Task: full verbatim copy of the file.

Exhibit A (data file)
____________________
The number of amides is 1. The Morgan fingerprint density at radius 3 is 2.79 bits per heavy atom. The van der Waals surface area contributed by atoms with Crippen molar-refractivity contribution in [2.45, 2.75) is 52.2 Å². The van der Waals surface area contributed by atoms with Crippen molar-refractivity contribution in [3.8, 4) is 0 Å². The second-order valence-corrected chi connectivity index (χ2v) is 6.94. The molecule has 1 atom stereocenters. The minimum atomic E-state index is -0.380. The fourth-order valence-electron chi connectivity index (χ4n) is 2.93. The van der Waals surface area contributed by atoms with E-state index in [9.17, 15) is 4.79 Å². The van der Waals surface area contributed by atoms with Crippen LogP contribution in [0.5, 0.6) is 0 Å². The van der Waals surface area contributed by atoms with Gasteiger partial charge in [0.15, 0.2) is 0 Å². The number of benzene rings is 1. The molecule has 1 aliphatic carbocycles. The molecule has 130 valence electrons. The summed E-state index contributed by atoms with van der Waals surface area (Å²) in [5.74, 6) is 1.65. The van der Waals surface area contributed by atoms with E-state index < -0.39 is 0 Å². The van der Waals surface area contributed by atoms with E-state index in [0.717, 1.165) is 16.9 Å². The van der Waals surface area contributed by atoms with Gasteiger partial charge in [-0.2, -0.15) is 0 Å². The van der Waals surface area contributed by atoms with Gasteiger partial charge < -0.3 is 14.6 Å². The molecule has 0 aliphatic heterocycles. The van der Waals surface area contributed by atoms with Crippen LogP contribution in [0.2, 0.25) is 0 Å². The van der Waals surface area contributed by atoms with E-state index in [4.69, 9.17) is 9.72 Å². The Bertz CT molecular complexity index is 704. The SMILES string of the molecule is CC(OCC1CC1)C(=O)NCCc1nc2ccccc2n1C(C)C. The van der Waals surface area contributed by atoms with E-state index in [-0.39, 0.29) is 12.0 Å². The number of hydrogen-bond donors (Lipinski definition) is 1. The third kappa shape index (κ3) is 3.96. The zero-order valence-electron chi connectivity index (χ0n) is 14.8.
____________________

The number of amides is 1. The Morgan fingerprint density at radius 3 is 2.79 bits per heavy atom. The van der Waals surface area contributed by atoms with Crippen molar-refractivity contribution in [2.45, 2.75) is 52.2 Å². The van der Waals surface area contributed by atoms with Crippen molar-refractivity contribution in [3.8, 4) is 0 Å². The second-order valence-corrected chi connectivity index (χ2v) is 6.94. The molecule has 1 atom stereocenters. The minimum atomic E-state index is -0.380. The fourth-order valence-electron chi connectivity index (χ4n) is 2.93. The van der Waals surface area contributed by atoms with E-state index in [9.17, 15) is 4.79 Å². The van der Waals surface area contributed by atoms with Crippen LogP contribution in [0.5, 0.6) is 0 Å². The van der Waals surface area contributed by atoms with Gasteiger partial charge in [0.15, 0.2) is 0 Å². The number of benzene rings is 1. The molecule has 1 aliphatic carbocycles. The molecule has 130 valence electrons. The summed E-state index contributed by atoms with van der Waals surface area (Å²) in [5.74, 6) is 1.65. The van der Waals surface area contributed by atoms with E-state index < -0.39 is 0 Å². The van der Waals surface area contributed by atoms with E-state index in [0.717, 1.165) is 16.9 Å². The van der Waals surface area contributed by atoms with Gasteiger partial charge in [-0.2, -0.15) is 0 Å². The van der Waals surface area contributed by atoms with Gasteiger partial charge < -0.3 is 14.6 Å². The molecule has 0 aliphatic heterocycles. The van der Waals surface area contributed by atoms with Crippen LogP contribution in [0.2, 0.25) is 0 Å². The van der Waals surface area contributed by atoms with E-state index in [4.69, 9.17) is 9.72 Å². The Bertz CT molecular complexity index is 704. The SMILES string of the molecule is CC(OCC1CC1)C(=O)NCCc1nc2ccccc2n1C(C)C. The van der Waals surface area contributed by atoms with E-state index in [-0.39, 0.29) is 12.0 Å². The number of hydrogen-bond donors (Lipinski definition) is 1. The third kappa shape index (κ3) is 3.96. The zero-order valence-electron chi connectivity index (χ0n) is 14.8.